Factors such as globalization and outsourcing create an increased need for improve efficiency and effectiveness and organizations require innovative processes and management to drive down costs and improve productivity. Customers have come to expect products that continually improve and are unwilling to accept mediocrity when they can easily look elsewhere; these expectations have a very real impact the amount of innovation required of employees. Innovation is also driven by the exponential increase in competition that has come as a result of the Internet and technology.

Companies that used to have a fairly narrow geographic radius of competitors now find themselves competing with companies halfway around the world. Luckily, resilience is not something that we are either born with or not. Rather, it can found in behaviors, thoughts, and actions that can be learned and cultivated over time.

Factors that contribute to healthy resilience include:
•Close relationships with family and friends
•The ability to manage strong emotions and impulses
•Good problem-solving and communication skills
•Healthy eating and exercise habits
•Avoiding a victim mentality by proactively developing solutions to problems and barriers
•Feeling in control
•Avoiding harmful coping mechanisms, such as alcohol or drugs
•Helping others
•Finding positive meaning in life despite difficult or traumatic events

Enabling emotional resiliency need not be expensive or difficult. Open innovation is one example of how individuals can maintain resiliency by proactively developing solutions to stressful problems. For example, through Edison Nation Medical, a health care innovation incubator, any individual with an idea for improving health care can submit their idea via a confidential and secure platform. A team of medical, product development and intellectual property experts then evaluate the idea. If the Edison Nation Medical expert team agrees the idea is worth commercializing, Edison Nation Medical will bring the invention idea to life at no cost to the inventor beyond the $25 submission fee and all subsequent licensing royalties are split 50/50 with the inventor. The end result is that the health care problem in question gets resolved, the individual who submitted the idea feels empowered, and patient care is improved a win-win-win.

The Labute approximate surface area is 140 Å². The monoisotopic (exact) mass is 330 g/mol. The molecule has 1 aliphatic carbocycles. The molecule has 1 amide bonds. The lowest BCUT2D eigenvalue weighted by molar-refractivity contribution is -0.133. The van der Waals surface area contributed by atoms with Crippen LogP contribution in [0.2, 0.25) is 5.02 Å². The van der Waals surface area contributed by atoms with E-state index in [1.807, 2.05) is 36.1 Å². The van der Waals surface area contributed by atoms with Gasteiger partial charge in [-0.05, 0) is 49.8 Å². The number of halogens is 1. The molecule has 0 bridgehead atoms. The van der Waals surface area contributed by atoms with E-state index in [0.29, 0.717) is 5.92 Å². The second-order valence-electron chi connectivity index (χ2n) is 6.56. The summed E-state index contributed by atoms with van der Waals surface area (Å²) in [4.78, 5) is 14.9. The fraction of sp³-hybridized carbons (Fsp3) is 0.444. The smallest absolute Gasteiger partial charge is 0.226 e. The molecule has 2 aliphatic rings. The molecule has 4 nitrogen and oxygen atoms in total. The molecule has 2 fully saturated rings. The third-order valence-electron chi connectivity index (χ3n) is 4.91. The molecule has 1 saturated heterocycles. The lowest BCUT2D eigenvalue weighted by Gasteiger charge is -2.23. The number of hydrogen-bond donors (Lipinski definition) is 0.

Creating a clear and actionable plan for building individual or organizational resilience is beyond the scope of this article; however, without question, the impact of improving resilience is straightforward: distress goes down, confusion dissipates, emotions are controlled, teamwork improves, creativity is unleashed and performance soars. For all these reasons, investing in employee emotional resiliency needs to be reframed so that it’s no longer thought of by C-suite executives as a nice-to-have perk, but rather a critical component of building a core competence and competitive advantage around innovation.